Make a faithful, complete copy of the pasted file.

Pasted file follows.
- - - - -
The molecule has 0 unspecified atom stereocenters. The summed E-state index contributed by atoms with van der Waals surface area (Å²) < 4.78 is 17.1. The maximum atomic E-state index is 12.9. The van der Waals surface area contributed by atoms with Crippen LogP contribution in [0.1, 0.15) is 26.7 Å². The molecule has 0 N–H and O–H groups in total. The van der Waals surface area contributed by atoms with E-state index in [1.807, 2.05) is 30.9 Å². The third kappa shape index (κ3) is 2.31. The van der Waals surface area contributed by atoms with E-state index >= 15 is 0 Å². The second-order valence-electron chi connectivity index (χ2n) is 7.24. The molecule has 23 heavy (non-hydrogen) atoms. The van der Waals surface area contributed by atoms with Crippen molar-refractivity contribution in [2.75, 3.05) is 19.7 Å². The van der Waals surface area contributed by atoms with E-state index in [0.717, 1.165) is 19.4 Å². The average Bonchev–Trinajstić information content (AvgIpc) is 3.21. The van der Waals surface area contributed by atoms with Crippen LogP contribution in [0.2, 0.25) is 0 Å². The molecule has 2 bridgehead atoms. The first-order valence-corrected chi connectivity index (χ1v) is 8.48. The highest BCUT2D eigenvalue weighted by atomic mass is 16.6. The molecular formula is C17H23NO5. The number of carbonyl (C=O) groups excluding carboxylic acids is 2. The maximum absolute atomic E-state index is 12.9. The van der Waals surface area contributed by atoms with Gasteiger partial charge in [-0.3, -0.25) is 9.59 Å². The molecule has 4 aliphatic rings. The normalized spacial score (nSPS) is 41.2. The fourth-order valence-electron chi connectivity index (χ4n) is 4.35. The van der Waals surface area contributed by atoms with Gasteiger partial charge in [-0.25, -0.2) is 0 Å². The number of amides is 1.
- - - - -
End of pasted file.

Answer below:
The molecule has 0 unspecified atom stereocenters. The summed E-state index contributed by atoms with van der Waals surface area (Å²) < 4.78 is 17.1. The maximum atomic E-state index is 12.9. The van der Waals surface area contributed by atoms with Crippen LogP contribution in [0.1, 0.15) is 26.7 Å². The molecule has 0 N–H and O–H groups in total. The van der Waals surface area contributed by atoms with E-state index in [1.807, 2.05) is 30.9 Å². The third kappa shape index (κ3) is 2.31. The van der Waals surface area contributed by atoms with E-state index >= 15 is 0 Å². The second-order valence-electron chi connectivity index (χ2n) is 7.24. The molecule has 23 heavy (non-hydrogen) atoms. The van der Waals surface area contributed by atoms with Crippen molar-refractivity contribution in [2.75, 3.05) is 19.7 Å². The van der Waals surface area contributed by atoms with E-state index in [0.717, 1.165) is 19.4 Å². The average Bonchev–Trinajstić information content (AvgIpc) is 3.21. The van der Waals surface area contributed by atoms with Crippen LogP contribution in [0.2, 0.25) is 0 Å². The molecule has 2 bridgehead atoms. The first-order valence-corrected chi connectivity index (χ1v) is 8.48. The highest BCUT2D eigenvalue weighted by atomic mass is 16.6. The molecular formula is C17H23NO5. The number of carbonyl (C=O) groups excluding carboxylic acids is 2. The maximum absolute atomic E-state index is 12.9. The van der Waals surface area contributed by atoms with Gasteiger partial charge in [-0.3, -0.25) is 9.59 Å². The molecule has 4 aliphatic rings. The normalized spacial score (nSPS) is 41.2. The fourth-order valence-electron chi connectivity index (χ4n) is 4.35. The van der Waals surface area contributed by atoms with Gasteiger partial charge in [-0.25, -0.2) is 0 Å². The number of amides is 1.